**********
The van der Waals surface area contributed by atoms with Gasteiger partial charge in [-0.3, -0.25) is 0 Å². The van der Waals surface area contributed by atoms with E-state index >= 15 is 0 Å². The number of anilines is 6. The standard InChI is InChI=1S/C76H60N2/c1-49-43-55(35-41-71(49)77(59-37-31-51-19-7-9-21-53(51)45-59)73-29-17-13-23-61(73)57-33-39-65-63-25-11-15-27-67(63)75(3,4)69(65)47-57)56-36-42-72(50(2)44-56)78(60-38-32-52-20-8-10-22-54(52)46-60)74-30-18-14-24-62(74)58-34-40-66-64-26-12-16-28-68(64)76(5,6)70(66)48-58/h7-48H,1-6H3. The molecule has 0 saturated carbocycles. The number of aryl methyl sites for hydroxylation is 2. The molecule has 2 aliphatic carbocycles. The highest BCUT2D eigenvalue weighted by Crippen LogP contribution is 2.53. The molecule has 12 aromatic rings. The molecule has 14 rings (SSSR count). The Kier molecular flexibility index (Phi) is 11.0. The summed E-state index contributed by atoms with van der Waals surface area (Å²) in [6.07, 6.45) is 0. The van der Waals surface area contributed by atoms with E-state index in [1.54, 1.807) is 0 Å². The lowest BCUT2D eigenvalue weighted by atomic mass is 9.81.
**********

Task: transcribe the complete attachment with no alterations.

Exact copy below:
The van der Waals surface area contributed by atoms with Gasteiger partial charge in [-0.3, -0.25) is 0 Å². The van der Waals surface area contributed by atoms with E-state index >= 15 is 0 Å². The number of anilines is 6. The standard InChI is InChI=1S/C76H60N2/c1-49-43-55(35-41-71(49)77(59-37-31-51-19-7-9-21-53(51)45-59)73-29-17-13-23-61(73)57-33-39-65-63-25-11-15-27-67(63)75(3,4)69(65)47-57)56-36-42-72(50(2)44-56)78(60-38-32-52-20-8-10-22-54(52)46-60)74-30-18-14-24-62(74)58-34-40-66-64-26-12-16-28-68(64)76(5,6)70(66)48-58/h7-48H,1-6H3. The molecule has 0 saturated carbocycles. The number of aryl methyl sites for hydroxylation is 2. The molecule has 2 aliphatic carbocycles. The highest BCUT2D eigenvalue weighted by Crippen LogP contribution is 2.53. The molecule has 12 aromatic rings. The molecule has 14 rings (SSSR count). The Kier molecular flexibility index (Phi) is 11.0. The summed E-state index contributed by atoms with van der Waals surface area (Å²) in [6.07, 6.45) is 0. The van der Waals surface area contributed by atoms with E-state index in [1.54, 1.807) is 0 Å². The lowest BCUT2D eigenvalue weighted by atomic mass is 9.81.